The Omahawks were marked by their home state in many ways. They had Frank Hagan, Creighton University athletic director, running business operations. A woman from Auburn, Nebraska, submitted the winning “Omahawks” moniker as part of a naming contest run by the Omaha World-Herald. And five Nebraska products earned spots on the roster: Ralph Langer (Ainsworth), Jim and Wayne Kaeding (Benedict), Clyde Ehlers (Thayer), and Rex Barney (Omaha).
The Kaeding brothers also had high expectations. Jim and Wayne had shattered scoring records and dominated Nebraska’s small-college basketball circuit while playing for York College. Jim was even drafted by the Philadelphia Warriors (now the Golden State Warriors) in the 1947 BAA draft, although he didn’t sign with the team.
Rex Barney was the most famous of the Nebraska bunch, but not because of his exploits on the hardwood. Barney had been a multisport star at Creighton Prep before signing with the Brooklyn Dodgers in 1943. A hard-throwing and wild pitcher on the baseball diamond, he signed with the Omahawks in part because he wanted to stay in shape during baseball’s off-season.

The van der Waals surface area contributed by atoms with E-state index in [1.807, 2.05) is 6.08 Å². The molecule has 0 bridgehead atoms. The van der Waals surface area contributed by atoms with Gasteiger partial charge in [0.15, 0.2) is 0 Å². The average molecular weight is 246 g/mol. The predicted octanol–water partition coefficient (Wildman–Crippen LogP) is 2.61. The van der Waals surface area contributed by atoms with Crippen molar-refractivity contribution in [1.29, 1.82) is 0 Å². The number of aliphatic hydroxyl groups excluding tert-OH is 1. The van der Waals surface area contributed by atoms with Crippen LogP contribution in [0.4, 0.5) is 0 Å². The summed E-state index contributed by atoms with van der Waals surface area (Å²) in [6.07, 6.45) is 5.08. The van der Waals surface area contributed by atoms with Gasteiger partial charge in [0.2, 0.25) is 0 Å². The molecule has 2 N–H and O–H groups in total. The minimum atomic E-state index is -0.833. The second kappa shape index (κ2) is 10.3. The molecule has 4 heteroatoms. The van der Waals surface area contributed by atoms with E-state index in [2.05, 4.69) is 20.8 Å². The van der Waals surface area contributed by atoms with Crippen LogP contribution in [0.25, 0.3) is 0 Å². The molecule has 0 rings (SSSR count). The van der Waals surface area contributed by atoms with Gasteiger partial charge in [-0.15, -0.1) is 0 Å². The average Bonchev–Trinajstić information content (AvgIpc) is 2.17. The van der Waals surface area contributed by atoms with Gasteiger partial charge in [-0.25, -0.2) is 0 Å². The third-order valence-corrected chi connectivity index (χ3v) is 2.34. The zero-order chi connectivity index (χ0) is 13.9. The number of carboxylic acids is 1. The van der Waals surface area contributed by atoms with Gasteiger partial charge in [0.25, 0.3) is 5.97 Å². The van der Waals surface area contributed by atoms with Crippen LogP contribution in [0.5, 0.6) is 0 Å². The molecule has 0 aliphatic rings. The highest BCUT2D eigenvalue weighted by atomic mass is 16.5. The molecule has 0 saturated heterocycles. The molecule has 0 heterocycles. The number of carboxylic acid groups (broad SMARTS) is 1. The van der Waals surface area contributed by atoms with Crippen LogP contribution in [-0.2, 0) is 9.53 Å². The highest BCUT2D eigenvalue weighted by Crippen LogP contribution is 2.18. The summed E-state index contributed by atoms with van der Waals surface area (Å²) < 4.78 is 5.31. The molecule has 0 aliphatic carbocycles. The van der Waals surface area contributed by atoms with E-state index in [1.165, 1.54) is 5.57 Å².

The final Nebraskan, Clyde Ehlers, grew up on a farm near York. As a high schooler he starred in both football and basketball, leading Thayer to Class C state basketball titles in 1940 and 1941. After high school he played semipro basketball for teams in York and Lincoln.
Joining the five Nebraskans were a handful of basketball hopefuls from North Dakota, California, Arizona, and Missouri.